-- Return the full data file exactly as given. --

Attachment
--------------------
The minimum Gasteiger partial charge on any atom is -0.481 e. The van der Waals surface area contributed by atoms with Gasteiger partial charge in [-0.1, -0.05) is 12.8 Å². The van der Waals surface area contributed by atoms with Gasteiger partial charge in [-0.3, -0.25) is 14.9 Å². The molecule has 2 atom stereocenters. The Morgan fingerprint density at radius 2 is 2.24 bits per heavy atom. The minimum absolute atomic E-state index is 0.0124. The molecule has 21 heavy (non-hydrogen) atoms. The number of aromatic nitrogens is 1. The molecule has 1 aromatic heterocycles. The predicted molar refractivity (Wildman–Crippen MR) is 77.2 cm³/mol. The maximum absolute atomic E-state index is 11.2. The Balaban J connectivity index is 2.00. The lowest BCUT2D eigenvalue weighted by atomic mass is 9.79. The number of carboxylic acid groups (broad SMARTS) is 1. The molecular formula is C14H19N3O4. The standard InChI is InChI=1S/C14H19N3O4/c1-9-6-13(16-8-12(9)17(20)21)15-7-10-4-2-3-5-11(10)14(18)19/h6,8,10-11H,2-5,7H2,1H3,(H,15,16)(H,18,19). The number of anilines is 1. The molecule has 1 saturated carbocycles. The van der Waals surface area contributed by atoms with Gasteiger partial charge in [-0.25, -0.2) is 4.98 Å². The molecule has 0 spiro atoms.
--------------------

The minimum Gasteiger partial charge on any atom is -0.481 e. The van der Waals surface area contributed by atoms with Gasteiger partial charge in [-0.1, -0.05) is 12.8 Å². The van der Waals surface area contributed by atoms with Gasteiger partial charge in [-0.3, -0.25) is 14.9 Å². The molecule has 2 atom stereocenters. The Morgan fingerprint density at radius 2 is 2.24 bits per heavy atom. The minimum absolute atomic E-state index is 0.0124. The molecule has 21 heavy (non-hydrogen) atoms. The number of aromatic nitrogens is 1. The molecule has 1 aromatic heterocycles. The predicted molar refractivity (Wildman–Crippen MR) is 77.2 cm³/mol. The maximum absolute atomic E-state index is 11.2. The Balaban J connectivity index is 2.00. The lowest BCUT2D eigenvalue weighted by atomic mass is 9.79. The number of carboxylic acid groups (broad SMARTS) is 1. The molecular formula is C14H19N3O4. The standard InChI is InChI=1S/C14H19N3O4/c1-9-6-13(16-8-12(9)17(20)21)15-7-10-4-2-3-5-11(10)14(18)19/h6,8,10-11H,2-5,7H2,1H3,(H,15,16)(H,18,19). The number of anilines is 1. The molecule has 1 saturated carbocycles. The van der Waals surface area contributed by atoms with Gasteiger partial charge in [-0.25, -0.2) is 4.98 Å². The molecule has 0 spiro atoms.